The famed illustrator puts his working collection on display in Hilary Knight’s Stage Struck World at the New York Public Library for the Performing Arts.
“Can you tell me where I could buy this wallpaper?” asked a recent visitor at the New York Public Library for the Performing Arts. NYPL exhibit curator David Leopold cocked his head and smiled, “It’s not for sale.”
In fact, it’s not wallpaper. It’s the pièce de résistance of Hilary Knight’s Stage Struck World, the splashy new exhibition at the New York Public Library of the Performing Arts now on view through September 1.
“It’s not your typical museum show,” says Leopold. The one-of-a-kind experience showcases photographs, video footage, and found objects from the artist’s life (and home); but the most exciting piece for theatre-lovers is that corridor plastered in show posters—from early drafts to final art.
Since 1965, Knight applied his knack for observation to the illustration of hundreds of posters for a variety of Broadway shows, films and high-brow cabaret acts. A life-long observer himself, Knight’s art will stop even the least observant in their tracks.
Photo by Marc J. Franklin
“Nobody takes the time to really see things anymore, or appreciate all that’s around them,” he says. “I’ve made my life’s work through observation.
“That’s what theatre is,” the vivacious nonagenarian continues. “It’s a spectacle… it’s a live event. Theatre exists to be seen.” And so does Knight’s artwork.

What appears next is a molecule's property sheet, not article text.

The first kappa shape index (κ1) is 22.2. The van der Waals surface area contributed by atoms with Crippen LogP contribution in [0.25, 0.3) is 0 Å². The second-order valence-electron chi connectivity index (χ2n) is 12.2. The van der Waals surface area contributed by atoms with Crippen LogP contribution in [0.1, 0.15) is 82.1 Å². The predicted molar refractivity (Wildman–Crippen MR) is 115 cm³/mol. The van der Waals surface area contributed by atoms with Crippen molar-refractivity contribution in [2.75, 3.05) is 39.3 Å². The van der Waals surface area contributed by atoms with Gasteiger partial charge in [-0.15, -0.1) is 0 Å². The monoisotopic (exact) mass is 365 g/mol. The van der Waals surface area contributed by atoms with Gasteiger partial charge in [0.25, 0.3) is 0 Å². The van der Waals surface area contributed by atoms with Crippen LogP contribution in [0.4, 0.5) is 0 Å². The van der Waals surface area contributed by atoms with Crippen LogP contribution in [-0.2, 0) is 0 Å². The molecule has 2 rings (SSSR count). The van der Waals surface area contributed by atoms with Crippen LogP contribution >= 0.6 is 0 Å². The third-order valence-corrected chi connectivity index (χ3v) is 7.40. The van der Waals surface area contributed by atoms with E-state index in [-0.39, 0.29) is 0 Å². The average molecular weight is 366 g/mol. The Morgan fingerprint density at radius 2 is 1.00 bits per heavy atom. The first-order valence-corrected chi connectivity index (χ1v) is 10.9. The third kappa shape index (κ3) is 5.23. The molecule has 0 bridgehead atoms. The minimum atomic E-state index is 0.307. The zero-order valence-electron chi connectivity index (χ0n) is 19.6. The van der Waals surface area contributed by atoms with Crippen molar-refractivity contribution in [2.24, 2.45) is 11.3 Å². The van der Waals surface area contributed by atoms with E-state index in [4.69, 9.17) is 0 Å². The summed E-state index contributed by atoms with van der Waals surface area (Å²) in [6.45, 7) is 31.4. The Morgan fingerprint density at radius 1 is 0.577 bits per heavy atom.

Knight’s passion for theatre first ignited at age five, when his mother took him first to the circus, and then, upon moving from Roslyn, Long Island to New York City, to Jumbo, his first Broadway show. “He was completely captivated right from the start,” Leopold says. “It really set the tone for his entire life.”
Influenced by performers like Sabu, Carmen Miranda, and Lena Horne, Knight got his start as an amateur costume and set designer under legendary producer George Abbott at the Ogonquit Playhouse. “He loved that, but he felt that it wasn’t the right canvas for him to express creatively,” explains Leopold. “[It was] too big; he’s much more of a detail kind of guy.”
Enter Knight’s neighbor D.D. Ryan and Diana Vreeland, then an assistant editor of Harper’s Bazaar. Vreeland had met famed cabaret performer Kay Thompson who had a voice in her head for a literary character—a certain precocious little girl who wreaks havoc on her home within the Plaza hotel—and she needed an illustrator.
Knight was swept up in Thompson’s sparkle, and the pair produced four Eloise books from 1955 to 1959. But his passion for theatre still lingered in the background.
Harry Rigby, himself just starting out in his producing career, commissioned Knight’s first show poster: Half a Sixpence. Now, he’s produced enough to plaster the library.
“I hope this will bet people interested [in my life] and intrigued that I do do other things,’” says Knight of the display.
“If he had done nothing but Eloise, we would still know who he was. But I also think if he had done nothing but theatre posters, we’d know him just as well. He’s got so many distinctive elements [in] his work, you look at it right away, and you know it’s a work by Hilary Knight.”
Photo by Marc J. Franklin